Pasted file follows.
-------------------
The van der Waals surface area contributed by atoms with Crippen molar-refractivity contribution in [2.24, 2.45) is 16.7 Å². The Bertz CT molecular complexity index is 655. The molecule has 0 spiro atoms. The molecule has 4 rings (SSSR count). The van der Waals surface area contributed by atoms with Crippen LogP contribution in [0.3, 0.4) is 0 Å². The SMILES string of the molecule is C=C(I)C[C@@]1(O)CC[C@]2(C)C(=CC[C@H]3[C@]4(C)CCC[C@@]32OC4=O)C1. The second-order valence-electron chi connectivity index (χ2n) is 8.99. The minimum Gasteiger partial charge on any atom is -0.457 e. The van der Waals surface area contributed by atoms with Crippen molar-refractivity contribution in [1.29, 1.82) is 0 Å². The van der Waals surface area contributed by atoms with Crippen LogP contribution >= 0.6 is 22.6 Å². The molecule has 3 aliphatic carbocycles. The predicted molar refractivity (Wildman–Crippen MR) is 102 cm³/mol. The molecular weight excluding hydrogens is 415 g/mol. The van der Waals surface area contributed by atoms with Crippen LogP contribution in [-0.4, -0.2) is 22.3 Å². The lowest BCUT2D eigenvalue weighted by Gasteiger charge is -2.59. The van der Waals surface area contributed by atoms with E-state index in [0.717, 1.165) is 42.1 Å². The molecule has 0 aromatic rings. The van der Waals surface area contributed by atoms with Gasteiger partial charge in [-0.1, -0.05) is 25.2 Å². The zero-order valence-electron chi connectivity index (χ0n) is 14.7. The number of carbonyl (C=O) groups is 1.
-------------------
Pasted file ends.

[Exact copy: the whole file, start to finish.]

The van der Waals surface area contributed by atoms with Crippen molar-refractivity contribution in [2.24, 2.45) is 16.7 Å². The Bertz CT molecular complexity index is 655. The molecule has 0 spiro atoms. The molecule has 4 rings (SSSR count). The van der Waals surface area contributed by atoms with Crippen LogP contribution in [0.3, 0.4) is 0 Å². The SMILES string of the molecule is C=C(I)C[C@@]1(O)CC[C@]2(C)C(=CC[C@H]3[C@]4(C)CCC[C@@]32OC4=O)C1. The second-order valence-electron chi connectivity index (χ2n) is 8.99. The minimum Gasteiger partial charge on any atom is -0.457 e. The van der Waals surface area contributed by atoms with Crippen molar-refractivity contribution in [1.29, 1.82) is 0 Å². The van der Waals surface area contributed by atoms with Crippen LogP contribution >= 0.6 is 22.6 Å². The molecule has 3 aliphatic carbocycles. The predicted molar refractivity (Wildman–Crippen MR) is 102 cm³/mol. The molecular weight excluding hydrogens is 415 g/mol. The van der Waals surface area contributed by atoms with Crippen LogP contribution in [-0.4, -0.2) is 22.3 Å². The lowest BCUT2D eigenvalue weighted by Gasteiger charge is -2.59. The van der Waals surface area contributed by atoms with E-state index in [0.717, 1.165) is 42.1 Å². The molecule has 0 aromatic rings. The van der Waals surface area contributed by atoms with Gasteiger partial charge in [-0.1, -0.05) is 25.2 Å². The zero-order valence-electron chi connectivity index (χ0n) is 14.7. The number of carbonyl (C=O) groups is 1.